We need a new word for “viral” during the pandemic, as something “going viral” seems like a bad thing right now. Perhaps we can call it “going exponential” or name it for something else that gets spread from person-to-person, such as Pogs.
Like Pogs, the unique efforts of the Utica Comets to compensate all of their employees during the suspended season have become very popular in a short period of time: they’re selling “Puck the Virus” t-shirts, with proceeds going into a fund to provide financial support for staff.
Just like the NHL, the AHL has paused the season to prevent the spread of COVID-19. Unlike the NHL, AHL teams often have fewer resources in place to deal with a pause of this magnitude. They depend almost entirely on the revenue generated by ticket sales and corporate sponsorships.
The Canucks’ AHL farm team, however, has managed to go this far into the suspended season without any layoffs or staffing cuts. That stands in stark contrast to some NHL teams, such as the Boston Bruins, who laid off hundreds of part-time ushers, put some full-time staff on temporary leave, and reduced the salaries of those that stayed on.
The Bruins, owned by multi-billionaire Jeremy Jacobs, were the last team to announce a plan to compensate game-day employees out of work due to the suspended season, and with one significant caveat: the employees will only be paid “if the six remaining regular season Bruins games aren’t played.” That means they won’t be paid if the NHL season resumes and won’t receive any help immediately, as no decision has been made about the resumption of the season.
The Bruins aren't the only team that has announced layoffs. The Montreal Canadiens, owned by billionaire Geoff Molson, laid off 60% of their employees. The Buffalo Sabres, owned by the multi-billionaire Pegula Family, one of the richest owners in the NHL, laid off almost all of their food services and hospitality employees.
As the smallest market in the AHL, we don't have the luxury of a billionaire owner. It's all locally owned and operated. This hits home for ALL employees of the Utica Comets and our building.— Alicia Daddario (@AliciaDaddario) March 14, 2020
That’s why we’re selling the shirts.
Buy: https://t.co/sEgd6dzn3A#PuckTheVirus pic.twitter.com/yEcIoeotTX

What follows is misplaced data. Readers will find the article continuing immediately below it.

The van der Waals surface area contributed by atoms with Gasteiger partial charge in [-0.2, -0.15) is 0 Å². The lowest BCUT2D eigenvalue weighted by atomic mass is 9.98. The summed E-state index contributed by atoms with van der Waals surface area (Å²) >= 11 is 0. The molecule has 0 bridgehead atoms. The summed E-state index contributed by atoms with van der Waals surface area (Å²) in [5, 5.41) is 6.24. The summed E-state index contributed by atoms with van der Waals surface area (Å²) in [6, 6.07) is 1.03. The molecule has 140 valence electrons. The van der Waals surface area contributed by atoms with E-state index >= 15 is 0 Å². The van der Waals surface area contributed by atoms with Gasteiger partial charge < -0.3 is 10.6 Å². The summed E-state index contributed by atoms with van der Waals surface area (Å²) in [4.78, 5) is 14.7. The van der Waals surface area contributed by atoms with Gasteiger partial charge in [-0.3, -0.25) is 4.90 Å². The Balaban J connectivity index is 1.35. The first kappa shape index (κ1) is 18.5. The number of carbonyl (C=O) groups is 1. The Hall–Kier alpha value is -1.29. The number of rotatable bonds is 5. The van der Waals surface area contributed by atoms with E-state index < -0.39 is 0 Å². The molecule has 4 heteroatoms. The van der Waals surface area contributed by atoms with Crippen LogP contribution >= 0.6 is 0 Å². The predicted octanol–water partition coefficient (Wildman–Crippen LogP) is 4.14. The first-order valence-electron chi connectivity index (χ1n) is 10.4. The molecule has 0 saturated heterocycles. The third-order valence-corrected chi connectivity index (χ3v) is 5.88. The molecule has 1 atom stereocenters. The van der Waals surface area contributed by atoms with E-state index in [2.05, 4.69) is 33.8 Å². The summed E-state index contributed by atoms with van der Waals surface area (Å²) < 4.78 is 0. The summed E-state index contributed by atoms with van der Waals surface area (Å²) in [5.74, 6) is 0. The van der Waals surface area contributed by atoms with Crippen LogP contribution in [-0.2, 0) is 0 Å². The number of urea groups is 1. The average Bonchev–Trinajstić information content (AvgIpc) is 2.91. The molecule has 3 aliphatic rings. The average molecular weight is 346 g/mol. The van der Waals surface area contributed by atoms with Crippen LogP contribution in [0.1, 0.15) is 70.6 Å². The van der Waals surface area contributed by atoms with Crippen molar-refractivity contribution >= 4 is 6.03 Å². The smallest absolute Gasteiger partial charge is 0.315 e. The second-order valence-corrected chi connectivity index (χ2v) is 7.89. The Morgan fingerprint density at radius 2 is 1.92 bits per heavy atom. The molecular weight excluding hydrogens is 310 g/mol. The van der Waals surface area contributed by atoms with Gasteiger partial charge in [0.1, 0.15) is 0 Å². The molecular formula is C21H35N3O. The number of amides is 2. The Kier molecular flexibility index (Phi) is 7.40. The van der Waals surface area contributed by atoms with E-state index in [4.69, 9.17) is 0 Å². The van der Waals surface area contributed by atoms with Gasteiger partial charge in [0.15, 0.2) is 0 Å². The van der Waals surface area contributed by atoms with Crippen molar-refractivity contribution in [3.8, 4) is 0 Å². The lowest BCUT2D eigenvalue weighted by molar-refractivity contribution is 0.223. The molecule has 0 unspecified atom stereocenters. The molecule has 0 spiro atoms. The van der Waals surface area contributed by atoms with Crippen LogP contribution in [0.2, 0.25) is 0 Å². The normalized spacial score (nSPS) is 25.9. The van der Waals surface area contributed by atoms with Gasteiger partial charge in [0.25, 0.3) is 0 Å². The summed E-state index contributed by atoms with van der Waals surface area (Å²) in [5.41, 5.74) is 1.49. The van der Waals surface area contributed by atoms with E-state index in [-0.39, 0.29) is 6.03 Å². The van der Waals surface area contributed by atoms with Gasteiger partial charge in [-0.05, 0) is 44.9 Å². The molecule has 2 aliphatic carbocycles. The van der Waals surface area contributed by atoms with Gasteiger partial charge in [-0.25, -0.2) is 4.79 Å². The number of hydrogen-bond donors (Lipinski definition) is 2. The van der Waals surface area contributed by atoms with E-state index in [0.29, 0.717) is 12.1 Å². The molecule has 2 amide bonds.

While the Comets are certainly a smaller organization with fewer employees to pay, the contrast is still astounding. Their fundraising efforts, including the “Puck the Virus” t-shirt, have meant no layoffs at all.
"Clearly, it's not for profiting or for front-office jobs. It's only simply to keep as many people employed as possible," said Comets president Robert Esche to ESPN. "Every small business is going through this right now. We're the smallest [media] market in the AHL. All we're trying to do is stay afloat. The coolest thing about it is that during such a bleak time, it's reenergized our staff to something I've never seen the likes of, which is very impressive in the face of all of this."
The shirts, which incorporate the Comets’ third logo, a stylized “U”, have been a hit with hockey fans beyond Utica. Perhaps it’s because the Comets’ logo doesn’t immediately scream a specific team identity, it can be embraced by fans of any team.
The phrase itself was the brainchild of the Comets’ play-by-play announcer, and lover of puns, Joe Roberts.
“In the middle of a conversation, I jumped in and said, 'What about Puck The Virus?'” said Roberts to ESPN. “It's kind of cool. It sounds like a swear word, so people will think it's hilarious. And it's also not overwhelmingly our brand, which would turn off people from buying it.”
It’s true: words that sound like swear words are, indeed, hilarious.
The efforts of the Comets to support their staff and community put to shame some big-league teams. To support those efforts, go to puckthevirus.com to buy a shirt.